Book Review – The Art of Impossible by Steven Kotler

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Imagine what it would be like to crush any goal you set with the power of four key skills. Skills such as motivation, learning, creativity and flow are under the microscope in The Art Of Impossible by Steven Kotler. This science-driven guide will teach how these traits can lead us towards our maximum potential; whether that’s reaching personal heights or achieving an impossible dream.

In The Art of Impossible, Steven Kotler argues that anyone can achieve the impossible if they are willing to think outside the box and take risks. He provides readers with a step-by-step guide to achieving their goals, drawing on case studies from history as well as his own experiences. Kotler’s writing is clear and concise, making complex concepts easy to understand. His advice is also based on solid research, making it credible and trustworthy. Overall, The Art of Impossible is an inspiring and practical book that will leave readers feeling motivated to achieve their dreams.

The book is excellent, and it ticks all my boxes as it contains biochemistry, neuroscience, physiology, and psychology. It brings together research in performance which I was already an advocate of in works such as Grit by Angela Duckworth, Flow by Mihaly Csikszentmihalyi, and Mindset by Carol Dweck.

As mentioned in the introduction, The Art of Impossible is possible with the mastery of four key skills: motivation, learning, creativity, and flow. The book goes into great detail about how to develop and harness these skills in order to achieve your goals. They form a “blueprint”:

Step 1: Find a passion and purpose (Motivation)

Step 2: Fortify passion with grit and goals (Motivation)

Step 3: Amplify the results with learning and creativity (learning and creativity)

Step 4: Use flow to turbo-boost the whole process (flow)

Motivation is the key to achieving any goal, big or small. It’s what drives us to take action and keep going even when things get tough. For Kotler, there are two kinds of motivators, intrinsic and extrinsic. Extrinsic drivers are external things like money, fame, food, and sex. Intrinsic drivers are psychological and emotional drivers like curiosity, passion, meaning, and purpose. Extrinsic motivators drive us to an extent when external need is met. Intrinsic motivators take over to survive beyond satiation and can be used in a “stack” to achieve the impossible.

Learning is essential to achieving any goal, as it allows us to acquire the knowledge and skills necessary to reach our desired destination. To cultivate the skill of effective learning requires a growth mindset, according to Kotler. A growth mindset is one in which we believe that our abilities can be developed through effort, good teaching, and learning from failure. This belief allows us to persevere in the face of setbacks and continue growing and improving. On the other hand, a fixed mindset leads us to believe that our abilities are set in stone and cannot be changed. This can lead to a feeling of helplessness and discouragement in the face of difficulties. To develop a growth mindset, Kotler recommends taking on challenges, seeking feedback, practising mindfulness, and reframing failures as opportunities for learning.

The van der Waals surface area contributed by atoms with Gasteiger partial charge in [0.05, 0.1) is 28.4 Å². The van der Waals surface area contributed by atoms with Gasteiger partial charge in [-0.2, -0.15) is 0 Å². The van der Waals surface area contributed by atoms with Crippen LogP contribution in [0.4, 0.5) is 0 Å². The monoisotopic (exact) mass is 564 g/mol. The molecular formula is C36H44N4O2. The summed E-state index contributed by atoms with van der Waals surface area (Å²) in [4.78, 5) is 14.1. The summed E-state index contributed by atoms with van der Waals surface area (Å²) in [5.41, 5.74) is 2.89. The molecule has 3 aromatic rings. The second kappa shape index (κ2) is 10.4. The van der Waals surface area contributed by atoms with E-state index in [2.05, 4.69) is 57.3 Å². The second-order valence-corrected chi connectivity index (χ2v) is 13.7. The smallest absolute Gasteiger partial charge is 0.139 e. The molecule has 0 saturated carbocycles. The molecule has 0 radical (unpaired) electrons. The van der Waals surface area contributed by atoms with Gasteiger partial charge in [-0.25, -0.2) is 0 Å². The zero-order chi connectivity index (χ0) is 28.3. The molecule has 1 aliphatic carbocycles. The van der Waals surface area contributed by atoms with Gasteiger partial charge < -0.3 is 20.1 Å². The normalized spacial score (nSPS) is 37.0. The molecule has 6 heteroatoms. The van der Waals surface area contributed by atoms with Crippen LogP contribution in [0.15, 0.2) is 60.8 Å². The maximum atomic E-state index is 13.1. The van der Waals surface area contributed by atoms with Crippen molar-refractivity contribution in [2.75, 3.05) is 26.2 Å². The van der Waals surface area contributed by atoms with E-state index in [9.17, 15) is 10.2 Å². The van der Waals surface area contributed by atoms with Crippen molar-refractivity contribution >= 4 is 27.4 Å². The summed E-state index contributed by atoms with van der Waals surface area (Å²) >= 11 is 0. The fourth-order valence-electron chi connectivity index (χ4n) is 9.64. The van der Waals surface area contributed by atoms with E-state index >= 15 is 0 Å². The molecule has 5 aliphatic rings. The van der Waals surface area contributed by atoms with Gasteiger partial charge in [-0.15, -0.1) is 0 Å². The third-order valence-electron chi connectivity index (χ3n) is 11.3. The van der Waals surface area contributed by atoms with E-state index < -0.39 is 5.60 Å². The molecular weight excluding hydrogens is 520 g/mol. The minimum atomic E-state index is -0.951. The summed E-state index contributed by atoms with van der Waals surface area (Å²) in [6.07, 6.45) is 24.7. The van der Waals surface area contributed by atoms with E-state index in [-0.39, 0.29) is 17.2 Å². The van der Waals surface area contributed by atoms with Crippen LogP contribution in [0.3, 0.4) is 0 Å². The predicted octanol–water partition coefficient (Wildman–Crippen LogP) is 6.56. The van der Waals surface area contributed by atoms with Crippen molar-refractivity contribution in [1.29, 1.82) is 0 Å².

Kotler argues that creativity is essential for achieving the impossible, as it allows us to come up with new and innovative solutions to problems. He decodes creativity to get to the core of what it is and how our brain works before offering a means of “hacking” creativity. This is how to use the brain work for you to increase your creativity. To increase our creativity, Kotler recommends using techniques such as brainstorming, mind mapping, and lateral thinking. He also emphasises the importance of taking breaks, getting adequate sleep, and exposing ourselves to new ideas and experiences.

Kotler defines flow as “the state of peak performance in which we feel our best and do our best.” In other words, it’s the sweet spot where challenge meets skill. We have reviewed the definitive book Flow previously.  Flow is often associated with athletes or musicians who are “in the zone” and able to achieve seemingly impossible feats. However, Kotler argues that flow is not just for elite performers; it’s something that we can all learn to cultivate. The book gives us a process to follow to get into and manage flow states as flow is the ideal condition for peak performance.

The book ends with excellent exercises, activities, and practices for us to bring the framework together and develop the skills required to boost our performance.

The Art of Impossible is an excellent book for anyone who wants to improve their performance, whether in their personal or professional life. It is an excellent resource for those who want to learn more about the science of performance and how to apply it in their own lives. I would highly recommend this book to anyone who is looking to improve their performance, whether in their personal or professional life. Overall, The Art of Impossible is an inspiring and practical book that will leave readers feeling motivated to achieve their dreams. I will be re-reading this and can’t wait to do so. It is immediately practicable.

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